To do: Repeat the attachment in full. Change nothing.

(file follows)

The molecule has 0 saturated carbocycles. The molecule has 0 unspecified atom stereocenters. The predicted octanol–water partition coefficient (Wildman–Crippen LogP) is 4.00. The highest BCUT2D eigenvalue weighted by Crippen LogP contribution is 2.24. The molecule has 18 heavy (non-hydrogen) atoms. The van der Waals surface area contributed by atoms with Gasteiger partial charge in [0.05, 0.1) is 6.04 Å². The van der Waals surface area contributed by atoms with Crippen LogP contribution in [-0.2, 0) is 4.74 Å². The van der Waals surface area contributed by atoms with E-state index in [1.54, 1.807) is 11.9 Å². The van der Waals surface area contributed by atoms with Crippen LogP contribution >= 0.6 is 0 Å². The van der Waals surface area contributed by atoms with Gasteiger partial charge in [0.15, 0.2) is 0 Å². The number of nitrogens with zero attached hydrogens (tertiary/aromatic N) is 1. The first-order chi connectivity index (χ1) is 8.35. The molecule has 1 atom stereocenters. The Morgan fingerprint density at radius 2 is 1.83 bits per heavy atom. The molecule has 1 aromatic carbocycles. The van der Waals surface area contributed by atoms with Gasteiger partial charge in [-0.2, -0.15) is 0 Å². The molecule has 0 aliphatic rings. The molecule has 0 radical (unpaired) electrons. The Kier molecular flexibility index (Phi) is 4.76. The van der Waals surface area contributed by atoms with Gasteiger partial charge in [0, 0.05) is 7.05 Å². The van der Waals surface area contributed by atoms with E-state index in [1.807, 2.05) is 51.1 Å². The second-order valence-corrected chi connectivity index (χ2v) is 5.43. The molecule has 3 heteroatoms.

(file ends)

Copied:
The molecule has 0 saturated carbocycles. The molecule has 0 unspecified atom stereocenters. The predicted octanol–water partition coefficient (Wildman–Crippen LogP) is 4.00. The highest BCUT2D eigenvalue weighted by Crippen LogP contribution is 2.24. The molecule has 18 heavy (non-hydrogen) atoms. The van der Waals surface area contributed by atoms with Gasteiger partial charge in [0.05, 0.1) is 6.04 Å². The van der Waals surface area contributed by atoms with Crippen LogP contribution in [-0.2, 0) is 4.74 Å². The van der Waals surface area contributed by atoms with E-state index in [1.54, 1.807) is 11.9 Å². The van der Waals surface area contributed by atoms with Crippen LogP contribution >= 0.6 is 0 Å². The van der Waals surface area contributed by atoms with Gasteiger partial charge in [0.15, 0.2) is 0 Å². The number of nitrogens with zero attached hydrogens (tertiary/aromatic N) is 1. The first-order chi connectivity index (χ1) is 8.35. The molecule has 1 atom stereocenters. The Morgan fingerprint density at radius 2 is 1.83 bits per heavy atom. The molecule has 1 aromatic carbocycles. The van der Waals surface area contributed by atoms with Gasteiger partial charge in [-0.2, -0.15) is 0 Å². The molecule has 0 aliphatic rings. The molecule has 0 radical (unpaired) electrons. The Kier molecular flexibility index (Phi) is 4.76. The van der Waals surface area contributed by atoms with Gasteiger partial charge in [0, 0.05) is 7.05 Å². The van der Waals surface area contributed by atoms with E-state index in [1.807, 2.05) is 51.1 Å². The second-order valence-corrected chi connectivity index (χ2v) is 5.43. The molecule has 3 heteroatoms.